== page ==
France has passed a draft bill making it illegal to deny genocide, including the Ottoman Turks' 1915 massacre of Armenians. Prime Minister Recep Tayyip Erdogan responded Friday by accusing France of committing genocide in Algeria in the 1940s.
AFP - Turkish Prime Minister Recep Tayyip Erdogan on Friday accused France of committing "genocide" in Algeria after French lawmakers voted a bill criminalising the denial of Armenian genocide.
"France massacred an estimated 15 percent of the Algerian population starting from 1945. This is genocide," Erdogan told a news conference after the French move on the 1915 massacre of Armenians by Ottoman-era forces.
The Turkish premier accused French President Nicolas Sarkozy of "fanning hatred of Muslims and Turks for electoral gains."
"If the French President Mr. Sarkozy does not know about this genocide, he can ask his father Pal Sarkozy... (who) had served in the French legion in Algeria in the 1940s," Erdogan said in his televised remarks.
"I am sure he has many things to tell his son about the French massacre in Algeria," Erdogan said.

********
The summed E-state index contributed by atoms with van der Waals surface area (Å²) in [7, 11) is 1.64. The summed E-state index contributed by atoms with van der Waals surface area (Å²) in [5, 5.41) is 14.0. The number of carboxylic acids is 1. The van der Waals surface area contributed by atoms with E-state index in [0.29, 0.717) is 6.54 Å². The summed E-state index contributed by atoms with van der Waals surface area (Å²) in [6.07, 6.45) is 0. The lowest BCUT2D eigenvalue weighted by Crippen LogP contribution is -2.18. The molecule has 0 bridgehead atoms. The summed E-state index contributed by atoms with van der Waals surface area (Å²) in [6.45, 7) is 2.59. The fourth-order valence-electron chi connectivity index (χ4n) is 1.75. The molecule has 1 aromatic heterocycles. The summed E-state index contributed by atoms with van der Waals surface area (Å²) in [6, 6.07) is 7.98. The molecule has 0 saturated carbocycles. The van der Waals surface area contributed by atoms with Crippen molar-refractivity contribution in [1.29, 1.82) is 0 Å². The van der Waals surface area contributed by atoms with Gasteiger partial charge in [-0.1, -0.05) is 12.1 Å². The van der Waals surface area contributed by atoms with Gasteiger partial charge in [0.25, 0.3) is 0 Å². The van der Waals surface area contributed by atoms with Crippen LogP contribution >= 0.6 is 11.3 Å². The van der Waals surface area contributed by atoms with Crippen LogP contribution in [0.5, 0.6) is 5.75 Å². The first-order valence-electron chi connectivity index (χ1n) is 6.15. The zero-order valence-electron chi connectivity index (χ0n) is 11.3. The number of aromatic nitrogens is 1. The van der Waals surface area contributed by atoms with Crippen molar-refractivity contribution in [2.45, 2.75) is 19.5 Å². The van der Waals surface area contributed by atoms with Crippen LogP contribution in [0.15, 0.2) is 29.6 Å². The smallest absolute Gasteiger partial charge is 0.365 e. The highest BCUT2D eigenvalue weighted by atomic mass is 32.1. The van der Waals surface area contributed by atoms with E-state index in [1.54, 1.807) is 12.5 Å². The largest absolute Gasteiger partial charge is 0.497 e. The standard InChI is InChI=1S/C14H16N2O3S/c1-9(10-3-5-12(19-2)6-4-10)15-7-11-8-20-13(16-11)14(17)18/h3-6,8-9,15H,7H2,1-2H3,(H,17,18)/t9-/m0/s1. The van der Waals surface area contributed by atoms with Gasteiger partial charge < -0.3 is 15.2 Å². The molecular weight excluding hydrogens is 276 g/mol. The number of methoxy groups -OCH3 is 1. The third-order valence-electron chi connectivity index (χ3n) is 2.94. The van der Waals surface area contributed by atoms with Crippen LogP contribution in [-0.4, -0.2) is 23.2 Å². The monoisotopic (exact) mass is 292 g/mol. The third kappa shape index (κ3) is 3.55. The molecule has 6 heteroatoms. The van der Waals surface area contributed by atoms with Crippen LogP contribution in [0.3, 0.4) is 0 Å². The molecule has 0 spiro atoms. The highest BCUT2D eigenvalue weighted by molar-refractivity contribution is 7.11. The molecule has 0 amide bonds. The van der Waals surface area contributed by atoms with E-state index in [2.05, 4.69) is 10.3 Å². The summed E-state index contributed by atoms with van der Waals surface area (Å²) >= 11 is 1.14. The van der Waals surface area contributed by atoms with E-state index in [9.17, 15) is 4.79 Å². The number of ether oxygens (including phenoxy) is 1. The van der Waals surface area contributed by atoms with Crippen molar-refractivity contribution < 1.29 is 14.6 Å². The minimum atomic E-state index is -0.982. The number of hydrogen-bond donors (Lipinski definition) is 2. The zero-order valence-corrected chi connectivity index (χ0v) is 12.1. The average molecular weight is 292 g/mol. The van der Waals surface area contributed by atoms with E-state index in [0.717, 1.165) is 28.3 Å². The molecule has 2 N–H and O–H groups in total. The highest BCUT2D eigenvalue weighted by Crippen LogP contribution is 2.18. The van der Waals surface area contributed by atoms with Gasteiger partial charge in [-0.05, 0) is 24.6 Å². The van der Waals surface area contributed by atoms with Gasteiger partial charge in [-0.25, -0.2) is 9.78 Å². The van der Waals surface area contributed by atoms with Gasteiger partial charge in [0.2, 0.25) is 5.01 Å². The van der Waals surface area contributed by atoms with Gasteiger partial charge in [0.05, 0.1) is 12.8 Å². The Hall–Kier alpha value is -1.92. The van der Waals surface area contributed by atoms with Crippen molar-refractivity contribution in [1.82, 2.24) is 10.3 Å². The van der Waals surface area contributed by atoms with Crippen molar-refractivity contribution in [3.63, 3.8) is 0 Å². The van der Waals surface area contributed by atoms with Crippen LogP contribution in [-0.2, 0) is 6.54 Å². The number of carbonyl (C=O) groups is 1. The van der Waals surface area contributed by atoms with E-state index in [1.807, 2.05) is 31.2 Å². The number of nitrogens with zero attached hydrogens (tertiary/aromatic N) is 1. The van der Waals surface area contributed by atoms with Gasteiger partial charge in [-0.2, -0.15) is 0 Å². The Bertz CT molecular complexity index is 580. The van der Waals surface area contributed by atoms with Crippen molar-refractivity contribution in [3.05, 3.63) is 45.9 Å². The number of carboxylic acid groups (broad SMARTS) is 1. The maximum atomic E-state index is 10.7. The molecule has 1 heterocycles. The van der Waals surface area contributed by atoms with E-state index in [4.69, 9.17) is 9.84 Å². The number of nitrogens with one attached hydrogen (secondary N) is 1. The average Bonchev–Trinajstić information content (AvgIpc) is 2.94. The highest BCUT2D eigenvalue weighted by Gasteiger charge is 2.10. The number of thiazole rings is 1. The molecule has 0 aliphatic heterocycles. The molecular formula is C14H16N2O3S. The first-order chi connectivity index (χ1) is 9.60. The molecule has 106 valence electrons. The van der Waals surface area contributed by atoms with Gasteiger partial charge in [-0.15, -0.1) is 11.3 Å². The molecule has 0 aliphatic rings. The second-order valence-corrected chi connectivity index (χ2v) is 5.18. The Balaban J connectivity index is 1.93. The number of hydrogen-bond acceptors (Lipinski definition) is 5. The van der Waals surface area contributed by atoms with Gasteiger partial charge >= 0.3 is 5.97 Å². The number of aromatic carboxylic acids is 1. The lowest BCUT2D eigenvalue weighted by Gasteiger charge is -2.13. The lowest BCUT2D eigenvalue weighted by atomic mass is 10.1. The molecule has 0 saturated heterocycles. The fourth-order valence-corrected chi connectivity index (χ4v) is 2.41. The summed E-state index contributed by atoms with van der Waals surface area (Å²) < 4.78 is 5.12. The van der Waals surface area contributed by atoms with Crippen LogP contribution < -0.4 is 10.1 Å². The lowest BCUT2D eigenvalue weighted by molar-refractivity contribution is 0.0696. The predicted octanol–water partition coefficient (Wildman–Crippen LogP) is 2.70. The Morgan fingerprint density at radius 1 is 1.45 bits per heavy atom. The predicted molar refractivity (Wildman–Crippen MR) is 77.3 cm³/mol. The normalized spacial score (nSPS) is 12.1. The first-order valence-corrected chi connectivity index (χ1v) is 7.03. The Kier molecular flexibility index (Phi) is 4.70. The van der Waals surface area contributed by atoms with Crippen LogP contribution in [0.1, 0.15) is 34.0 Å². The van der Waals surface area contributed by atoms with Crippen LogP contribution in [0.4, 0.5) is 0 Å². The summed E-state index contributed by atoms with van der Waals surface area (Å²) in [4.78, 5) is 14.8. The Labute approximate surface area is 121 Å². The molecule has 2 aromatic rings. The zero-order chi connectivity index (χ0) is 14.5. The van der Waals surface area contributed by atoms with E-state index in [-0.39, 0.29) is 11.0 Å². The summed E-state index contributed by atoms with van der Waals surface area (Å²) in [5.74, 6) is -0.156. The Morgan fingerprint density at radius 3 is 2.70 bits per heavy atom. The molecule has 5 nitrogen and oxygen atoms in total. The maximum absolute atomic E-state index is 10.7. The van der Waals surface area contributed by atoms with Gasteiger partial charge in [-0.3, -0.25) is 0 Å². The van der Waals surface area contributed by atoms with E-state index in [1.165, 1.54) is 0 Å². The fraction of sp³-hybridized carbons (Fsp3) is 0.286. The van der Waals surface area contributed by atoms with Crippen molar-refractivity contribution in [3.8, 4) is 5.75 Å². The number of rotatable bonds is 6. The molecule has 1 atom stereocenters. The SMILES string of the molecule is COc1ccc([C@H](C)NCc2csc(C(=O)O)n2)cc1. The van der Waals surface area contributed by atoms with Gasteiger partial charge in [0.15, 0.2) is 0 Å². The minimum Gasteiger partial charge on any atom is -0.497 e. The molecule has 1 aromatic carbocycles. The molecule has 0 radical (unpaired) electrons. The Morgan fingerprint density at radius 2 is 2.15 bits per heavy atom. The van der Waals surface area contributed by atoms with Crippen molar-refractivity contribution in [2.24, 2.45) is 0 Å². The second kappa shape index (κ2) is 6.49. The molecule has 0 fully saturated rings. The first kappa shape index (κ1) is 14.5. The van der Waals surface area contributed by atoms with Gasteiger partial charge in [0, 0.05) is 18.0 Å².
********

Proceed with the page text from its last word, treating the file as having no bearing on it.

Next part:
France is home to around 500,000 citizens of Armenian descent and they are seen as a key source of support for Sarkozy and his UMP ahead of presidential and legislative elections in April and June next year.
On Thursday, France's National Assembly voted the first step towards passing a law that would impose a jail term and a 45,000 euro fine on anyone in France who denies that the 1915 massacre of Armenians constitutes genocide.
During World War I hundreds of thousands of Armenians died at the hands of Ottoman Turk forces. Armenia says 1.5 million died in a genocide, Turkey says around 500,000 died in fighting after they sided with a Russian invasion.
France's Foreign Minister Alain Juppe called on Turkey not to "overreact" to a bill that he insisted was a parliamentary initiative, and not a project of Sarkozy's government.
France has a 500,000-strong community of Armenian descent, many of whose forebears fled the killings a century ago, and French politicians assiduously court their votes every five years ahead of elections.
Turkey and many of Sarkozy's domestic opponents accuse him of jeopardising relations with a key NATO ally and trading partner to win Armenian votes.